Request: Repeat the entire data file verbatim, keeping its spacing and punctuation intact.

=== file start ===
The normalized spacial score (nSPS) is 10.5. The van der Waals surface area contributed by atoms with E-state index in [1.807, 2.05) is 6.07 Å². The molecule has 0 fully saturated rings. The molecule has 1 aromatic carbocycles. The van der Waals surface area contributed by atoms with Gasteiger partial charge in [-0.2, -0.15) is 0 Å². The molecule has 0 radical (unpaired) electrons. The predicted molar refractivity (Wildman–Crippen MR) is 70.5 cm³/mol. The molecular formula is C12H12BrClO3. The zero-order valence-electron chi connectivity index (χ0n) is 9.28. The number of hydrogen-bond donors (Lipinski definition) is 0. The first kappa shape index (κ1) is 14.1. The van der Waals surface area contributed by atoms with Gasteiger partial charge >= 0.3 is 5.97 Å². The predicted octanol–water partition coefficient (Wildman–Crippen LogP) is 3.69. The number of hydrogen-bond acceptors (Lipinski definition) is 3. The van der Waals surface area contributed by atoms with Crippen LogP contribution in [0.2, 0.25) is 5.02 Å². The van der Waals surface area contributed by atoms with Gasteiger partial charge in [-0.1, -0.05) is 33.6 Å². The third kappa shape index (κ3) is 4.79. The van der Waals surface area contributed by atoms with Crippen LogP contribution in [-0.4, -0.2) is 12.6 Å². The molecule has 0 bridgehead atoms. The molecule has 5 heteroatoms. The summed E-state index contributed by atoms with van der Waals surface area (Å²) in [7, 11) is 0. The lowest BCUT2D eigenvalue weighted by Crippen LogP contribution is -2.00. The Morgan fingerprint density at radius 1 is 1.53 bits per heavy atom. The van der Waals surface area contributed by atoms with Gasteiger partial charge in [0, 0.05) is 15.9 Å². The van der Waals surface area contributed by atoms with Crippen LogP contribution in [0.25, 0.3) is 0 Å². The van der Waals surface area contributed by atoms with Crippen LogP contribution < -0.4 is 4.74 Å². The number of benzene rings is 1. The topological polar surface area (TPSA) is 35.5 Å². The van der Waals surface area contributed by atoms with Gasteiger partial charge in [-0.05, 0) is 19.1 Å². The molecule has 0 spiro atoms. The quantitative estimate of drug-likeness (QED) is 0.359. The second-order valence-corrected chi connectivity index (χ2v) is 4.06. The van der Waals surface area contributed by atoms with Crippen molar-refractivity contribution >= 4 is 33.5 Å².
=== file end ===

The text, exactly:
The normalized spacial score (nSPS) is 10.5. The van der Waals surface area contributed by atoms with E-state index in [1.807, 2.05) is 6.07 Å². The molecule has 0 fully saturated rings. The molecule has 1 aromatic carbocycles. The van der Waals surface area contributed by atoms with Gasteiger partial charge in [-0.2, -0.15) is 0 Å². The molecule has 0 radical (unpaired) electrons. The predicted molar refractivity (Wildman–Crippen MR) is 70.5 cm³/mol. The molecular formula is C12H12BrClO3. The zero-order valence-electron chi connectivity index (χ0n) is 9.28. The number of hydrogen-bond donors (Lipinski definition) is 0. The first kappa shape index (κ1) is 14.1. The van der Waals surface area contributed by atoms with Gasteiger partial charge >= 0.3 is 5.97 Å². The predicted octanol–water partition coefficient (Wildman–Crippen LogP) is 3.69. The number of hydrogen-bond acceptors (Lipinski definition) is 3. The van der Waals surface area contributed by atoms with Crippen LogP contribution in [0.2, 0.25) is 5.02 Å². The van der Waals surface area contributed by atoms with Gasteiger partial charge in [-0.1, -0.05) is 33.6 Å². The third kappa shape index (κ3) is 4.79. The van der Waals surface area contributed by atoms with Crippen LogP contribution in [-0.4, -0.2) is 12.6 Å². The molecule has 0 bridgehead atoms. The molecule has 5 heteroatoms. The summed E-state index contributed by atoms with van der Waals surface area (Å²) in [7, 11) is 0. The lowest BCUT2D eigenvalue weighted by Crippen LogP contribution is -2.00. The Morgan fingerprint density at radius 1 is 1.53 bits per heavy atom. The van der Waals surface area contributed by atoms with Gasteiger partial charge in [0, 0.05) is 15.9 Å². The van der Waals surface area contributed by atoms with Crippen LogP contribution in [0.25, 0.3) is 0 Å². The van der Waals surface area contributed by atoms with Crippen LogP contribution < -0.4 is 4.74 Å². The number of benzene rings is 1. The topological polar surface area (TPSA) is 35.5 Å². The van der Waals surface area contributed by atoms with Gasteiger partial charge in [-0.05, 0) is 19.1 Å². The molecule has 0 spiro atoms. The quantitative estimate of drug-likeness (QED) is 0.359. The second-order valence-corrected chi connectivity index (χ2v) is 4.06. The van der Waals surface area contributed by atoms with Crippen molar-refractivity contribution >= 4 is 33.5 Å².